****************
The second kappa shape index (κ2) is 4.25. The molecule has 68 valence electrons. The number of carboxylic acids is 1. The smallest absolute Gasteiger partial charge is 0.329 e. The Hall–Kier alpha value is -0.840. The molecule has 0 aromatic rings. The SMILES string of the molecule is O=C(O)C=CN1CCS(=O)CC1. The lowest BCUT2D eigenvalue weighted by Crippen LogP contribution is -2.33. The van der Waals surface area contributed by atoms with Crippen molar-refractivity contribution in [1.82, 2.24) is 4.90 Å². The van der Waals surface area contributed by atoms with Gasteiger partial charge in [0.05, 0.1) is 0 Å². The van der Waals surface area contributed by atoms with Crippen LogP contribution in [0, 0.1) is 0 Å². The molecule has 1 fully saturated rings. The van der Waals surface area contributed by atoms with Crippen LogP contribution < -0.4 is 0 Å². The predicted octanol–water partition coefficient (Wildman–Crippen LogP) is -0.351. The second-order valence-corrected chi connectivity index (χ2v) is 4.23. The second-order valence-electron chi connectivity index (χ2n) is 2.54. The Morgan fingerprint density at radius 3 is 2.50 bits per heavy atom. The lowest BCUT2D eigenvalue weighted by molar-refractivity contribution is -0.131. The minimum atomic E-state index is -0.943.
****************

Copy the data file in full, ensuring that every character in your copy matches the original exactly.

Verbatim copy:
The second kappa shape index (κ2) is 4.25. The molecule has 68 valence electrons. The number of carboxylic acids is 1. The smallest absolute Gasteiger partial charge is 0.329 e. The Hall–Kier alpha value is -0.840. The molecule has 0 aromatic rings. The SMILES string of the molecule is O=C(O)C=CN1CCS(=O)CC1. The lowest BCUT2D eigenvalue weighted by Crippen LogP contribution is -2.33. The van der Waals surface area contributed by atoms with Crippen molar-refractivity contribution in [1.82, 2.24) is 4.90 Å². The van der Waals surface area contributed by atoms with Gasteiger partial charge in [0.05, 0.1) is 0 Å². The van der Waals surface area contributed by atoms with Crippen LogP contribution in [0, 0.1) is 0 Å². The molecule has 1 fully saturated rings. The van der Waals surface area contributed by atoms with Crippen LogP contribution < -0.4 is 0 Å². The predicted octanol–water partition coefficient (Wildman–Crippen LogP) is -0.351. The second-order valence-corrected chi connectivity index (χ2v) is 4.23. The second-order valence-electron chi connectivity index (χ2n) is 2.54. The Morgan fingerprint density at radius 3 is 2.50 bits per heavy atom. The lowest BCUT2D eigenvalue weighted by molar-refractivity contribution is -0.131. The minimum atomic E-state index is -0.943.